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Ghost Fleet Sheds a Light on Human Trafficking

This weekend while grocery shopping, I picked up a bag of shrimp to cook for my dinner this coming weekend. I turned the bag over a couple times to find out where the shrimp was from and discovered much to my dismay that the shrimp was from Thailand. Last week, I had the pleasure of seeing a documentary called Ghost Fleet, about the fishing industry in Southeast Asia.  Human Trafficking is an issue that I have worked in and am passionate about fighting against. Southeast Asia is also dear to my heart as I have traveled to Thailand and Bali in the past couple of years.

Ghost Fleet highlights the incredible work by activist Patima Tungpuchayakul as she travels throughout Indonesia fighting to bring back enslaved fishermen. Some of the men had spent up to 10 years of their lives trapped in slavery, forced to fish in dangerous conditions without pay and without breaks Many of the men were unable to go home to their native countries because they had no money. They lost their limbs and in some cases their lives.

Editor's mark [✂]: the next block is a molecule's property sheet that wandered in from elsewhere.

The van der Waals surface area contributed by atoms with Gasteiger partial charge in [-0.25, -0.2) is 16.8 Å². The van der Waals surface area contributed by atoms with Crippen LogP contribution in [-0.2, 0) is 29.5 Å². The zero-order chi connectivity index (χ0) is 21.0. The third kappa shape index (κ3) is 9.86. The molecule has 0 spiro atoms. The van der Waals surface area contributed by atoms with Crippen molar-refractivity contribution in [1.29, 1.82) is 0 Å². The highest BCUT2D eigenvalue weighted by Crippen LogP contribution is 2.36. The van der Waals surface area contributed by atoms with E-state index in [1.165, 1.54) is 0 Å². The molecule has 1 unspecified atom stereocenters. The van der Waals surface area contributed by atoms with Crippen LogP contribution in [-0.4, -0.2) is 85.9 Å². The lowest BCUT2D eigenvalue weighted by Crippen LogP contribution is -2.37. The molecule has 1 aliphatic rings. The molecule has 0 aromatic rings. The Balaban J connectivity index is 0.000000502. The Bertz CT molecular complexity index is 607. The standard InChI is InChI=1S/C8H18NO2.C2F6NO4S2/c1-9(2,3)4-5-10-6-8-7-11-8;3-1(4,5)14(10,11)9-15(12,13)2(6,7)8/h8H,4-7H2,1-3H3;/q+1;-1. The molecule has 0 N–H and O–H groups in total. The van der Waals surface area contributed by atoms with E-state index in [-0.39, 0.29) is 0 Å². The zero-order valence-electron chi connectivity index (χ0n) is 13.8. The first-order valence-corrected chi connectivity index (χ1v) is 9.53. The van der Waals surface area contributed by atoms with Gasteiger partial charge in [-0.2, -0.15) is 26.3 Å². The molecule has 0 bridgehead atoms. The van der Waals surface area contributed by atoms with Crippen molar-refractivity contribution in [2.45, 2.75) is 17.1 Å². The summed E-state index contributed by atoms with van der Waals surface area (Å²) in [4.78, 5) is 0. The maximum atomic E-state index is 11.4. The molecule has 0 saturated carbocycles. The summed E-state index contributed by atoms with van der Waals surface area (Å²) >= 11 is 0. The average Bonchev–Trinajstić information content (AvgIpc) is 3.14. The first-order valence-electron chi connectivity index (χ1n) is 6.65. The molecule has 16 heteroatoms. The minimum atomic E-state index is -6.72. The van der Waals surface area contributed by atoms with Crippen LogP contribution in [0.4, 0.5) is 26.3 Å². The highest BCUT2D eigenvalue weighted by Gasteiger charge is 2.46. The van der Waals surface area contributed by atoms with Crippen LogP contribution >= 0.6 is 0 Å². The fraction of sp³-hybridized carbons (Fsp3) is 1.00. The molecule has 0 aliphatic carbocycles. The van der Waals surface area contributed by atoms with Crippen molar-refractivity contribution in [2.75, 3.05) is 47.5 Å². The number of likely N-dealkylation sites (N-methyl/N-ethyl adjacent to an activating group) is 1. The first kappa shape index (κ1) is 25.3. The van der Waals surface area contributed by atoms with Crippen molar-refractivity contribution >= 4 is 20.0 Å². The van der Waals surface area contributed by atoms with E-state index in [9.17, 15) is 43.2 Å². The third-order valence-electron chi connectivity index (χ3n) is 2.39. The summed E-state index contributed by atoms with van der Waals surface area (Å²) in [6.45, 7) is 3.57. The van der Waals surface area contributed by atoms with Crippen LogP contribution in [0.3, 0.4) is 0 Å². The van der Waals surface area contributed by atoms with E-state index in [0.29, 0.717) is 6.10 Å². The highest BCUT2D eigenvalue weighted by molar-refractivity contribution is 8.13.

The fishing industry in Southeast Asia might seem like a foreign concept to us since we are so many miles away, but if you eat seafood you have probably benefited and directly supported human trafficking in the fishing industry. We live in a global economy where our goods can pass through multiple hands before it reaches ours. This weekend, I made the conscious choice to not buy the shrimp because I had no idea if Trader Joe’s sells ethically sourced seafood. After doing some research, I could have bought the shrimp at Trader Joe’s and been confident in my purchase.

The film is fresh on my mind and once you know better you have to do better. I will probably end up buying my shrimp from Whole Foods since their score was better courtesy of the Greenpeace Sustainability Supermarket Scorecard http://seafood.greenpeaceusa.org/.  This website provides a deeper understanding of seafood sustainability as well as scores all the major supermarkets in the country so you know where they stand. Corporations will never do better until we, the consumers, demand better.  I would also encourage you to see the film if you can. It is currently in select theaters throughout the US https://www.vulcanproductions.com/ghostfleet/TheFilm.

2 thoughts on “Ghost Fleet Sheds a Light on Human Trafficking”

  1. Lizzie, I learn so much from reading your blogs.  Thank you for sharing!  Us, baby Baby Boomers, can say whatever negative stuff we want about millennials,  but the truth is you guys are probably the most informed, socially aware, and activist minded generation our great country has ever seen.  Keep on trucking! Love you always,Auntie Andie

    Sent from Yahoo Mail on Android

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